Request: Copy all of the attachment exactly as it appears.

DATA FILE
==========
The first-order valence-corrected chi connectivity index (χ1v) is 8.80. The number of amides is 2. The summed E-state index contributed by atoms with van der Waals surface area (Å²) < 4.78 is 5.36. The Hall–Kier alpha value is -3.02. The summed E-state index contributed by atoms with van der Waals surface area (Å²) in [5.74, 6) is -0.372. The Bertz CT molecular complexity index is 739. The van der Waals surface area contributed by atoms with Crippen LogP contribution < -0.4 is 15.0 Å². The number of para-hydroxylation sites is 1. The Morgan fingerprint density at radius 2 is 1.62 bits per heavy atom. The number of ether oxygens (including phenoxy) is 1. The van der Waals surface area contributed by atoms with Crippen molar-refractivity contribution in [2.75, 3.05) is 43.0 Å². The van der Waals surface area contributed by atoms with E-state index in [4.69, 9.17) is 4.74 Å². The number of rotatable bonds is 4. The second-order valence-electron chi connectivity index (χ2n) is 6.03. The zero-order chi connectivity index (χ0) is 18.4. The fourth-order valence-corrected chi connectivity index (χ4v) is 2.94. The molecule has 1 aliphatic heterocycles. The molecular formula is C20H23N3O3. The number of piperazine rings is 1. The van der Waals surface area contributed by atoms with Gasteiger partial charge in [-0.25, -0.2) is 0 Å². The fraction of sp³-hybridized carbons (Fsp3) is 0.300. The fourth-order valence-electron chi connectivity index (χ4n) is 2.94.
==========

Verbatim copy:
The first-order valence-corrected chi connectivity index (χ1v) is 8.80. The number of amides is 2. The summed E-state index contributed by atoms with van der Waals surface area (Å²) < 4.78 is 5.36. The Hall–Kier alpha value is -3.02. The summed E-state index contributed by atoms with van der Waals surface area (Å²) in [5.74, 6) is -0.372. The Bertz CT molecular complexity index is 739. The van der Waals surface area contributed by atoms with Crippen LogP contribution < -0.4 is 15.0 Å². The number of para-hydroxylation sites is 1. The Morgan fingerprint density at radius 2 is 1.62 bits per heavy atom. The number of ether oxygens (including phenoxy) is 1. The van der Waals surface area contributed by atoms with Crippen molar-refractivity contribution in [2.75, 3.05) is 43.0 Å². The van der Waals surface area contributed by atoms with E-state index in [4.69, 9.17) is 4.74 Å². The number of rotatable bonds is 4. The second-order valence-electron chi connectivity index (χ2n) is 6.03. The zero-order chi connectivity index (χ0) is 18.4. The fourth-order valence-corrected chi connectivity index (χ4v) is 2.94. The molecule has 1 aliphatic heterocycles. The molecular formula is C20H23N3O3. The number of piperazine rings is 1. The van der Waals surface area contributed by atoms with Gasteiger partial charge in [-0.25, -0.2) is 0 Å². The fraction of sp³-hybridized carbons (Fsp3) is 0.300. The fourth-order valence-electron chi connectivity index (χ4n) is 2.94.